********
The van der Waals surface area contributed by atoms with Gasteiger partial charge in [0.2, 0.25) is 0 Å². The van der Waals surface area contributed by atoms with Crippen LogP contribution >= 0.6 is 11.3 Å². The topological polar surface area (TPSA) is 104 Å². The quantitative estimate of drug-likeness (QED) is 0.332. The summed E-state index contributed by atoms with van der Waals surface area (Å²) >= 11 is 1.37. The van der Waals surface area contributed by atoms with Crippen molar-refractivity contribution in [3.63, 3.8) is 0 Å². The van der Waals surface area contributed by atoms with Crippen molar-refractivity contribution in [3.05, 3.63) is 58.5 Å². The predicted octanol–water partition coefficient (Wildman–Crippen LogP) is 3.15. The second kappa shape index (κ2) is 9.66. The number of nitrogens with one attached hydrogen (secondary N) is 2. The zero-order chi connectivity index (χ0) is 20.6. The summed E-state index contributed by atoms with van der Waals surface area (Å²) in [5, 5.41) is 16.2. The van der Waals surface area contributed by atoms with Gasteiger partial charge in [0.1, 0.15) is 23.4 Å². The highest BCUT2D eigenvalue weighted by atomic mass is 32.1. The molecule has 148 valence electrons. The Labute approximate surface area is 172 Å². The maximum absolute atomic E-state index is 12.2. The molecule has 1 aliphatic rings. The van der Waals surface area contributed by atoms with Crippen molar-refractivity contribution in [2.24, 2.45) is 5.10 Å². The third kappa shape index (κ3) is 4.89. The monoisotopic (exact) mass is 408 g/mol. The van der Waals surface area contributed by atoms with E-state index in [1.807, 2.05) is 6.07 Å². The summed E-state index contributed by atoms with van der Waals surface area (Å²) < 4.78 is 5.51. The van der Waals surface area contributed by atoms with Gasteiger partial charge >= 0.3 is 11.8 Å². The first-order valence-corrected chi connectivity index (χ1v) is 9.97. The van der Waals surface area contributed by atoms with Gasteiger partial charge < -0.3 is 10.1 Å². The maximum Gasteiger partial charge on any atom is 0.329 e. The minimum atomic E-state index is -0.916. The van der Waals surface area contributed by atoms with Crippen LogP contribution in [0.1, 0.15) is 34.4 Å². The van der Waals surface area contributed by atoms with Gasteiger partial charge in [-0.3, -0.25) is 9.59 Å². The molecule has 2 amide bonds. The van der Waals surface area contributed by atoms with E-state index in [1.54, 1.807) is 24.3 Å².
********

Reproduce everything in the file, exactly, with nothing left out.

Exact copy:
The van der Waals surface area contributed by atoms with Gasteiger partial charge in [0.2, 0.25) is 0 Å². The van der Waals surface area contributed by atoms with Crippen LogP contribution >= 0.6 is 11.3 Å². The topological polar surface area (TPSA) is 104 Å². The quantitative estimate of drug-likeness (QED) is 0.332. The summed E-state index contributed by atoms with van der Waals surface area (Å²) >= 11 is 1.37. The van der Waals surface area contributed by atoms with Crippen molar-refractivity contribution in [3.63, 3.8) is 0 Å². The van der Waals surface area contributed by atoms with Crippen molar-refractivity contribution in [3.05, 3.63) is 58.5 Å². The predicted octanol–water partition coefficient (Wildman–Crippen LogP) is 3.15. The second kappa shape index (κ2) is 9.66. The number of nitrogens with one attached hydrogen (secondary N) is 2. The zero-order chi connectivity index (χ0) is 20.6. The summed E-state index contributed by atoms with van der Waals surface area (Å²) in [5, 5.41) is 16.2. The van der Waals surface area contributed by atoms with Gasteiger partial charge in [0.1, 0.15) is 23.4 Å². The highest BCUT2D eigenvalue weighted by atomic mass is 32.1. The molecule has 148 valence electrons. The Labute approximate surface area is 172 Å². The maximum absolute atomic E-state index is 12.2. The molecule has 1 aliphatic rings. The van der Waals surface area contributed by atoms with Crippen molar-refractivity contribution in [2.24, 2.45) is 5.10 Å². The third kappa shape index (κ3) is 4.89. The monoisotopic (exact) mass is 408 g/mol. The van der Waals surface area contributed by atoms with E-state index in [1.807, 2.05) is 6.07 Å². The summed E-state index contributed by atoms with van der Waals surface area (Å²) < 4.78 is 5.51. The van der Waals surface area contributed by atoms with Gasteiger partial charge >= 0.3 is 11.8 Å². The first-order valence-corrected chi connectivity index (χ1v) is 9.97. The van der Waals surface area contributed by atoms with Gasteiger partial charge < -0.3 is 10.1 Å². The maximum Gasteiger partial charge on any atom is 0.329 e. The minimum atomic E-state index is -0.916. The van der Waals surface area contributed by atoms with Crippen LogP contribution in [0.1, 0.15) is 34.4 Å². The van der Waals surface area contributed by atoms with Gasteiger partial charge in [-0.3, -0.25) is 9.59 Å². The molecule has 2 amide bonds. The van der Waals surface area contributed by atoms with E-state index in [1.54, 1.807) is 24.3 Å².